input_text_words[i] = input_text_words[i].replace(word_clean, censored_word)
  return " ".join(input_text_words)
  
print(censor_three(email_three, proprietary_terms, negative_words))

# These are the emails you will be censoring. The open() function is opening the text file that the emails are contained in and the .read() method is allowing us to save their contexts to the following variables:
email_one = open("email_one.txt", "r").read()
email_two = open("email_two.txt", "r").read()
email_three = open("email_three.txt", "r").read()
email_four = open("email_four.txt", "r").read()

def censor_one(input_text, censor):
  censored_item = ""
  for x in range(0,len(censor)):
    if censor[x] == " ":
      censored_item = censored_item + " "
    else:
    	censored_item = censored_item + "X"
  return input_text.replace(censor, censored_item)

# print(censor_one(email_one, "learning algorithm"))

proprietary_terms = ["she", "personality matrix", "sense of self", "self-preservation", "learning algorithm", "her", "herself", "Helena"]

def censor_two(input_text, censored_list):
  for word in censored_list:
    censored_word = ""
    for x in range(0,len(word)):
      if word[x] == " ":
        censored_word = censored_word + " "
      else:
        censored_word = censored_word + "X"
    input_text = input_text.replace(word, censored_word)
  return input_text

#print(censor_two(email_two, proprietary_terms))

negative_words = ["concerned", "behind", "danger", "dangerous", "alarming", "alarmed", "out of control", "help", "unhappy", "bad", "upset", "awful", "broken", "damage", "damaging", "dismal", "distressed", "distressed", "concerning", "horrible", "horribly", "questionable"]
punctuation = [",", "!", "?", ".", "%", "/", "(", ")"]
def censor_three(input_text, censored_list, negative_words):
  input_text_words = []
  
  for x in input_text.split(" "):
    x1 = x.split("\n")
    for word in x1:
      input_text_words.append(word)
  for i in range(0,len(input_text_words)):
    if (input_text_words[i] in censored_list) == True:
      word_clean = input_text_words[i]
      censored_word = ""
      for x in range(0,len(word_clean)):
        censored_word = censored_word + "X"
      input_text_words[i] = input_text_words[i].replace(word_clean, censored_word)
    count = 0
    for i in range(0,len(input_text_words)):
      if (input_text_words[i] in negative_words) == True:
        count += 1
        if count > 2:
          word_clean = input_text_words[i]
          for x in punctuation:
            word_clean = word_clean.strip(x)
          censored_word = ""
          for x in range(0,len(word_clean)):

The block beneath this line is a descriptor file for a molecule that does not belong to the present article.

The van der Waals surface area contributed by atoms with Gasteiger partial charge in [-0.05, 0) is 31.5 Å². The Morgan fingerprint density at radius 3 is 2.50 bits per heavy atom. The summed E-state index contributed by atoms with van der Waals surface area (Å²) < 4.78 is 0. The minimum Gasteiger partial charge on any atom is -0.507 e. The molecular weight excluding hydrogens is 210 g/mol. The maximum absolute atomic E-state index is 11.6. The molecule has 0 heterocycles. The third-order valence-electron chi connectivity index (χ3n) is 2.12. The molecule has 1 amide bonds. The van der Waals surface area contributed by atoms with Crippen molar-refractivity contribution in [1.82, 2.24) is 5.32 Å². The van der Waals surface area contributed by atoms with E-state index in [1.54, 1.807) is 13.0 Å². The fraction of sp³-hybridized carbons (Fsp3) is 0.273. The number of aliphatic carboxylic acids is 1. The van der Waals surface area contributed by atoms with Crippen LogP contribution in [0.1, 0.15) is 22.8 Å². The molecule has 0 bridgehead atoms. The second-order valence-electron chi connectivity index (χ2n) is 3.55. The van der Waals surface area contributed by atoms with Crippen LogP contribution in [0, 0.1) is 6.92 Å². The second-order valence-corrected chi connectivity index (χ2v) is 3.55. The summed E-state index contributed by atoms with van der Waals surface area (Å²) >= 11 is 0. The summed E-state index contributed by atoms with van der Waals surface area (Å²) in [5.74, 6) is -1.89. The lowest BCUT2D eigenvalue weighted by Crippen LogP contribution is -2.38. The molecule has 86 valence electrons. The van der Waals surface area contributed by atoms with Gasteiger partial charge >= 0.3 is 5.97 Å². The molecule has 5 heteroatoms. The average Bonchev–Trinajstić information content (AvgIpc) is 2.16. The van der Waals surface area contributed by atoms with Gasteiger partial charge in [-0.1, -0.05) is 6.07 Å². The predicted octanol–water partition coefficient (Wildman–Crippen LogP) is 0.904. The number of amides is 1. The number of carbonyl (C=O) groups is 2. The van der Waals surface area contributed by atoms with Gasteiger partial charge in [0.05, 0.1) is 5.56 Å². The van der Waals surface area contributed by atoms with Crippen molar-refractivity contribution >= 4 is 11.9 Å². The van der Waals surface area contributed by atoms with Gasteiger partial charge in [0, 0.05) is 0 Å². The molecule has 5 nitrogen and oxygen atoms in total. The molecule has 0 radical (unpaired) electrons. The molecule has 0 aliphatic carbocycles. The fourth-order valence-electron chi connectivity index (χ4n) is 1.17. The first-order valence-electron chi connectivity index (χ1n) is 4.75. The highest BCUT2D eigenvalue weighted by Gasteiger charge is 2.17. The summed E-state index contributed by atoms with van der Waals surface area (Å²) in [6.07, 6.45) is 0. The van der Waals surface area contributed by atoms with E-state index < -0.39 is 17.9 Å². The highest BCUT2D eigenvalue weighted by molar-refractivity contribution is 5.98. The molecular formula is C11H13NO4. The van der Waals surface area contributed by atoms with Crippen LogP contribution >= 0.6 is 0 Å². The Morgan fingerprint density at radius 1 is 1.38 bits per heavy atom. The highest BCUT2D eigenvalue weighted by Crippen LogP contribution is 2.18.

censored_word = censored_word + "X"
          input_text_words[i] = input_text_words[i].replace(word_clean, censored_word)
  return " ".join(input_text_words)
  
print(censor_three(email_three, proprietary_terms, negative_words))

punctuation = [",", "!", "?", ".", "%", "/", "(", ")"]

def censor_four(input_text, censored_list):
  input_text_words = []
  for x in input_text.split(" "):
    x1 = x.split("\n")
    for word in x1:
      input_text_words.append(word)
  for i in range(0,len(input_text_words)):
    checked_word = input_text_words[i].lower()
    for x in punctuation:
      checked_word = checked_word.strip(x)
    if checked_word in censored_list:

      # Censoring the targeted word
      word_clean = input_text_words[i]
      censored_word = ""
      for x in punctuation:
        word_clean = word_clean.strip(x)
      for x in range(0,len(word_clean)):
        censored_word = censored_word + "X"
      input_text_words[i] = input_text_words[i].replace(word_clean, censored_word)

      # Censoring the word before the targeted word
      word_before = input_text_words[i-1]
      for x in punctuation:
        word_before = word_before.strip(x)
      censored_word_before = ""
      for x in range(0,len(word_before)):
        censored_word_before = censored_word_before + "X"
      input_text_words[i-1] = input_text_words[i-1].replace(word_before, censored_word_before)

      # Censoring the word after the targeted word
      word_after = input_text_words[i+1]
      for x in punctuation:
        word_after = word_after.strip(x)
      censored_word_after = ""
      for x in range(0,len(word_after)):
        censored_word_after = censored_word_after + "X"
      input_text_words[i+1] = input_text_words[i+1].replace(word_after, censored_word_after)
  return " ".join(input_text_words)

censor_all = proprietary_terms + negative_words

print(censor_four(email_four, censor_all))